A new data review shows that organic meat and milk differ substantially from their conventionally produced counterparts with regards to nutrition. According to the findings, which led to the publication of two studies on Tuesday, organic meat and milk contain 50 percent more omega-3 fatty acids than conventionally raised meat and milk.
This important discovery is essential in helping people make healthy choices when it comes to the purchase of milk and meat. “Omega-3s are linked to reductions in cardiovascular disease, improved neurological development and function, and better immune function," says Chris Seal, professor of food and human nutrition at Newcastle University. He notes that Western European diets, much like American diets, are too low in these fatty acids. “Our study suggests that switching to organic would go some way towards improving intakes of these important nutrients.”
The higher levels of omega-3 fats in organic meat and milk are directly linked to the grazing time outdoors for organic livestock who are fed diets rich in grass--omega-3s are more prevalent in grass than in grain--instead of the grain-based diets fed to conventionally-raised cows.
“It’s not something magical about organic,” said Charles M. Benbrook, an organic industry consultant and one of the authors of the studies. “It’s about what the animals are being fed.”
The review also found that the levels of fat-soluble vitamins like vitamin E and carotenoids as well as CLA were higher in organic milk and meat, whereas levels of saturated fats like myristic and palmistic acids and omega-6 were slightly lower in organic meat and dairy. Humans should consume omega-3 and omega-6 in roughly equal amounts, and yet most Americans eat more than 10 times as much omega-6, a New York Times Blog article on the studies contended.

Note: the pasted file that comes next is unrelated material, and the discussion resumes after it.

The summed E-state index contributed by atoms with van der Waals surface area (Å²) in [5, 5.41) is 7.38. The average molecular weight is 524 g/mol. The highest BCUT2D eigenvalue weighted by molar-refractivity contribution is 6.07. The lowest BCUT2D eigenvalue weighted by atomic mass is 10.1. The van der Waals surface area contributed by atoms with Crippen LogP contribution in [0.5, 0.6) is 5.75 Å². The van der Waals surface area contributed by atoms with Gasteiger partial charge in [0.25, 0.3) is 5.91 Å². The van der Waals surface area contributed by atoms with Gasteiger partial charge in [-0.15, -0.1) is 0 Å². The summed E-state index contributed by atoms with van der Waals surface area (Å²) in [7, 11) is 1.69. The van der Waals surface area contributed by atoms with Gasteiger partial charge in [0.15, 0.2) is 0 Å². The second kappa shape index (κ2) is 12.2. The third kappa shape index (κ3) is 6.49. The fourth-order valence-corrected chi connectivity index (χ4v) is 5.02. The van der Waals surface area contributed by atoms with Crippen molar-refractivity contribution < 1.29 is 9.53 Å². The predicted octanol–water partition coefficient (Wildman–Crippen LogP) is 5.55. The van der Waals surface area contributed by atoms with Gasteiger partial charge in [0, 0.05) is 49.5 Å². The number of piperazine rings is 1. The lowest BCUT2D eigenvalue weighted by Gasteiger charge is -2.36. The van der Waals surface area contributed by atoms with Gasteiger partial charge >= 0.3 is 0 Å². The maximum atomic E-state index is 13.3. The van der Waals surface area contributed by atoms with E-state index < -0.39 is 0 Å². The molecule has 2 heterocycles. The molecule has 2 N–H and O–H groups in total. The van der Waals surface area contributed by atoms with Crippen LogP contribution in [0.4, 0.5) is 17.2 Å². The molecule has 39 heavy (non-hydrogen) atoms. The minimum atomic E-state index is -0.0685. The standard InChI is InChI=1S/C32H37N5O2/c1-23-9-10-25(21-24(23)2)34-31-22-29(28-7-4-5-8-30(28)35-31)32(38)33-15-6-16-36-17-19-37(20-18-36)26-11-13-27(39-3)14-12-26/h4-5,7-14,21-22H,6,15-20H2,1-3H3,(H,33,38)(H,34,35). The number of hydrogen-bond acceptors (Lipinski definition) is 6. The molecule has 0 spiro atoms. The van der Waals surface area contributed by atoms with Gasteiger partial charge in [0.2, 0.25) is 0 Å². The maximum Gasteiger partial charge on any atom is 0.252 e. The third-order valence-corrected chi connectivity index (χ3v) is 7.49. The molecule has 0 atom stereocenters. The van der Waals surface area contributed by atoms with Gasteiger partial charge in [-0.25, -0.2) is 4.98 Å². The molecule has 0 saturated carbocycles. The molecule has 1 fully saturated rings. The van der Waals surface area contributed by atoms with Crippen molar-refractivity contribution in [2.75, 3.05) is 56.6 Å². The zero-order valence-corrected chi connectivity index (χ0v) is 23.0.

The study also found 74 percent more iodine in conventional milk than in organic milk. “There is a relatively narrow margin between dietary Iodine deficiency (<140µg/day) and excessive intakes (> 500µg/day) from our diet which can lead to thyrotoxicoxis,” explains Gillian Butler, a senior lecturer in animal nutrition at Newcastle University and one of the authors of the studies. This is particularly concerning in the US, where table salt tends to be iodized.
The New York Times Blog article analyzing this information explained that the review was “certain to further stir a combative debate over whether organic foods are healthier,” something that some scientists continue to say is not the case.
Yet this is not the first example of research showing that organic food is healthier. Two years ago, Carlo Leifert, the leader of the review and a professor of ecological agriculture at Newcastle University in England, led a similar review, finding that organic fruits and vegetables had higher levels of some antioxidants than their conventionally grown counterparts.
The review is composed of two new scientific papers, both of which were published in the British Journal of Nutrition. The review did not include new data, but involved rather the analysis of 263 disparate studies on milk and meat from around the world.
The review was paid for jointly by the European Commission and Sheepdrove Trust, a British charity that supports organic farming research. The study cost about $600,000 to carry out.
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Grazing cows image via Shutterstock